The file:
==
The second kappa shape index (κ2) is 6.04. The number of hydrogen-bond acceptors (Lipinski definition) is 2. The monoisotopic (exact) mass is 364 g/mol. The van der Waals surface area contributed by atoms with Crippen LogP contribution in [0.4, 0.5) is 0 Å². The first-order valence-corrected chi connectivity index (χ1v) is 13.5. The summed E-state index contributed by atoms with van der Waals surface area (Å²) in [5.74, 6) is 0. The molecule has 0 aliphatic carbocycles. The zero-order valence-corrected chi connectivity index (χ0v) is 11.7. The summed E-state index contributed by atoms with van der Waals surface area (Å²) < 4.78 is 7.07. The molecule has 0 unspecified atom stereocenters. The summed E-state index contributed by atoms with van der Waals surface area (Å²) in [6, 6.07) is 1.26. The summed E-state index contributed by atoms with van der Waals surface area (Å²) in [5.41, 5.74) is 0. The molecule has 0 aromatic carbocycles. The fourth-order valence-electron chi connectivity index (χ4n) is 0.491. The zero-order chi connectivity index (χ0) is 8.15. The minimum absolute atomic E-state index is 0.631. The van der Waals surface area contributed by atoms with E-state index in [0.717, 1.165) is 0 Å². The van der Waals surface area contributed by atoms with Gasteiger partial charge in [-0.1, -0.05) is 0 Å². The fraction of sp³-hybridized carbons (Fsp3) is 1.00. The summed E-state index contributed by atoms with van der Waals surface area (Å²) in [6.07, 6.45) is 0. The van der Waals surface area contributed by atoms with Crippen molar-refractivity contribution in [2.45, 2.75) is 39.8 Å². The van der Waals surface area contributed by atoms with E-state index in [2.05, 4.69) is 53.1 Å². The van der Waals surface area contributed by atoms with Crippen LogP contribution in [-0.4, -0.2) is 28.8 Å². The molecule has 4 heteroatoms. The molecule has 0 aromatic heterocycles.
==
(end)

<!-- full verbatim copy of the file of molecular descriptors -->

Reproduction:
The second kappa shape index (κ2) is 6.04. The number of hydrogen-bond acceptors (Lipinski definition) is 2. The monoisotopic (exact) mass is 364 g/mol. The van der Waals surface area contributed by atoms with Crippen LogP contribution in [0.4, 0.5) is 0 Å². The first-order valence-corrected chi connectivity index (χ1v) is 13.5. The summed E-state index contributed by atoms with van der Waals surface area (Å²) in [5.74, 6) is 0. The molecule has 0 aliphatic carbocycles. The zero-order valence-corrected chi connectivity index (χ0v) is 11.7. The summed E-state index contributed by atoms with van der Waals surface area (Å²) < 4.78 is 7.07. The molecule has 0 unspecified atom stereocenters. The summed E-state index contributed by atoms with van der Waals surface area (Å²) in [6, 6.07) is 1.26. The summed E-state index contributed by atoms with van der Waals surface area (Å²) in [5.41, 5.74) is 0. The molecule has 0 aromatic carbocycles. The fourth-order valence-electron chi connectivity index (χ4n) is 0.491. The zero-order chi connectivity index (χ0) is 8.15. The minimum absolute atomic E-state index is 0.631. The van der Waals surface area contributed by atoms with E-state index in [0.717, 1.165) is 0 Å². The van der Waals surface area contributed by atoms with Gasteiger partial charge in [-0.1, -0.05) is 0 Å². The fraction of sp³-hybridized carbons (Fsp3) is 1.00. The summed E-state index contributed by atoms with van der Waals surface area (Å²) in [6.07, 6.45) is 0. The van der Waals surface area contributed by atoms with Crippen molar-refractivity contribution in [2.45, 2.75) is 39.8 Å². The van der Waals surface area contributed by atoms with E-state index in [2.05, 4.69) is 53.1 Å². The van der Waals surface area contributed by atoms with Crippen LogP contribution in [-0.4, -0.2) is 28.8 Å². The molecule has 4 heteroatoms. The molecule has 0 aromatic heterocycles.